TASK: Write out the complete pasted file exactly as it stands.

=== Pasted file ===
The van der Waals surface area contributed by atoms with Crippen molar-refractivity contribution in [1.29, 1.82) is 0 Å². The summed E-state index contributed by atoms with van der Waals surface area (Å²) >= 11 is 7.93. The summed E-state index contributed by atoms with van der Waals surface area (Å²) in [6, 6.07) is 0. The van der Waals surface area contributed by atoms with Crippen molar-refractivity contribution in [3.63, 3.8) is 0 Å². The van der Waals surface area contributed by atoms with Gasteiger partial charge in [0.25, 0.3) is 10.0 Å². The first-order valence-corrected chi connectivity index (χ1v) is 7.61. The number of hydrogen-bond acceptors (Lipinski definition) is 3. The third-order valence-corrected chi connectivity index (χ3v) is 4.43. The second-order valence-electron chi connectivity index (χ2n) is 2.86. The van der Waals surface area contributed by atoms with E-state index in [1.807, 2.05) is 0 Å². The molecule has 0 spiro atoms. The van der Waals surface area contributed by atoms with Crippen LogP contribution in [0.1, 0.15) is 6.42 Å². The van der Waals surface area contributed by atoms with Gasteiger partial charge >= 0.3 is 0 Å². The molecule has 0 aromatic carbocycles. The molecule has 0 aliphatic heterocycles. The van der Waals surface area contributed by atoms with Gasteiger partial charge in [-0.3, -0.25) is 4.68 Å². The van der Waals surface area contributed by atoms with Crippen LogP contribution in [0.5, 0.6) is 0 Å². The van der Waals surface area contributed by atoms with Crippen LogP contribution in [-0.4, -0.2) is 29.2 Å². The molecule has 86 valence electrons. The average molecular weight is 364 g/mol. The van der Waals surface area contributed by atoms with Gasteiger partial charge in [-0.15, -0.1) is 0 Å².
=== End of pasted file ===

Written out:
The van der Waals surface area contributed by atoms with Crippen molar-refractivity contribution in [1.29, 1.82) is 0 Å². The summed E-state index contributed by atoms with van der Waals surface area (Å²) >= 11 is 7.93. The summed E-state index contributed by atoms with van der Waals surface area (Å²) in [6, 6.07) is 0. The van der Waals surface area contributed by atoms with Crippen molar-refractivity contribution in [3.63, 3.8) is 0 Å². The van der Waals surface area contributed by atoms with Gasteiger partial charge in [0.25, 0.3) is 10.0 Å². The first-order valence-corrected chi connectivity index (χ1v) is 7.61. The number of hydrogen-bond acceptors (Lipinski definition) is 3. The third-order valence-corrected chi connectivity index (χ3v) is 4.43. The second-order valence-electron chi connectivity index (χ2n) is 2.86. The van der Waals surface area contributed by atoms with E-state index in [1.807, 2.05) is 0 Å². The molecule has 0 spiro atoms. The van der Waals surface area contributed by atoms with Crippen LogP contribution in [0.1, 0.15) is 6.42 Å². The van der Waals surface area contributed by atoms with Gasteiger partial charge >= 0.3 is 0 Å². The molecule has 0 aromatic carbocycles. The molecule has 0 aliphatic heterocycles. The van der Waals surface area contributed by atoms with Gasteiger partial charge in [-0.3, -0.25) is 4.68 Å². The van der Waals surface area contributed by atoms with Crippen LogP contribution in [0.5, 0.6) is 0 Å². The van der Waals surface area contributed by atoms with Crippen LogP contribution in [-0.4, -0.2) is 29.2 Å². The molecule has 86 valence electrons. The average molecular weight is 364 g/mol. The van der Waals surface area contributed by atoms with Gasteiger partial charge in [-0.15, -0.1) is 0 Å².